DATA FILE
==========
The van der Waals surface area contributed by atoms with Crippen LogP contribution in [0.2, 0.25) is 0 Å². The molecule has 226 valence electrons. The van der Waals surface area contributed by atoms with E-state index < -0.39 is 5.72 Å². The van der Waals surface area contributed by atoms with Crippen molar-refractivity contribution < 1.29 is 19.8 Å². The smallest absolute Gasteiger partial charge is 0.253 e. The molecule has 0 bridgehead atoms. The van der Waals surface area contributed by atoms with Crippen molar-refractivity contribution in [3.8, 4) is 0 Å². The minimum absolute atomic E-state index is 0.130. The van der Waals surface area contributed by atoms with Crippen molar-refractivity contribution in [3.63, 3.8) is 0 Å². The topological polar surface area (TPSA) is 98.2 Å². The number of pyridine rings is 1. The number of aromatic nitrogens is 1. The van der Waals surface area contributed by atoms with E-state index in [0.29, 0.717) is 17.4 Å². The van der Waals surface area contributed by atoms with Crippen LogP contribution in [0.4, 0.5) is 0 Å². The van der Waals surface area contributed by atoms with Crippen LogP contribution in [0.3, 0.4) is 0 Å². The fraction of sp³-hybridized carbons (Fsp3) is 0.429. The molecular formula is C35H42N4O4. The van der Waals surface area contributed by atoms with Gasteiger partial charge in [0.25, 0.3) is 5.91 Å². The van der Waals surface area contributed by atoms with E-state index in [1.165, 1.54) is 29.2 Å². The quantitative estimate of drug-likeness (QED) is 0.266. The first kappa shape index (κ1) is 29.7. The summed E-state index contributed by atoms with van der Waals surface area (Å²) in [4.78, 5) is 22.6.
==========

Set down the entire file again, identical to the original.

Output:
The van der Waals surface area contributed by atoms with Crippen LogP contribution in [0.2, 0.25) is 0 Å². The molecule has 226 valence electrons. The van der Waals surface area contributed by atoms with E-state index < -0.39 is 5.72 Å². The van der Waals surface area contributed by atoms with Crippen molar-refractivity contribution < 1.29 is 19.8 Å². The smallest absolute Gasteiger partial charge is 0.253 e. The molecule has 0 bridgehead atoms. The van der Waals surface area contributed by atoms with Crippen molar-refractivity contribution in [3.8, 4) is 0 Å². The minimum absolute atomic E-state index is 0.130. The van der Waals surface area contributed by atoms with Crippen molar-refractivity contribution in [3.63, 3.8) is 0 Å². The topological polar surface area (TPSA) is 98.2 Å². The number of pyridine rings is 1. The number of aromatic nitrogens is 1. The van der Waals surface area contributed by atoms with E-state index in [0.29, 0.717) is 17.4 Å². The van der Waals surface area contributed by atoms with Crippen LogP contribution in [0.4, 0.5) is 0 Å². The van der Waals surface area contributed by atoms with Crippen LogP contribution in [0.3, 0.4) is 0 Å². The fraction of sp³-hybridized carbons (Fsp3) is 0.429. The molecular formula is C35H42N4O4. The van der Waals surface area contributed by atoms with Gasteiger partial charge in [0.25, 0.3) is 5.91 Å². The van der Waals surface area contributed by atoms with E-state index in [1.165, 1.54) is 29.2 Å². The quantitative estimate of drug-likeness (QED) is 0.266. The first kappa shape index (κ1) is 29.7. The summed E-state index contributed by atoms with van der Waals surface area (Å²) in [4.78, 5) is 22.6.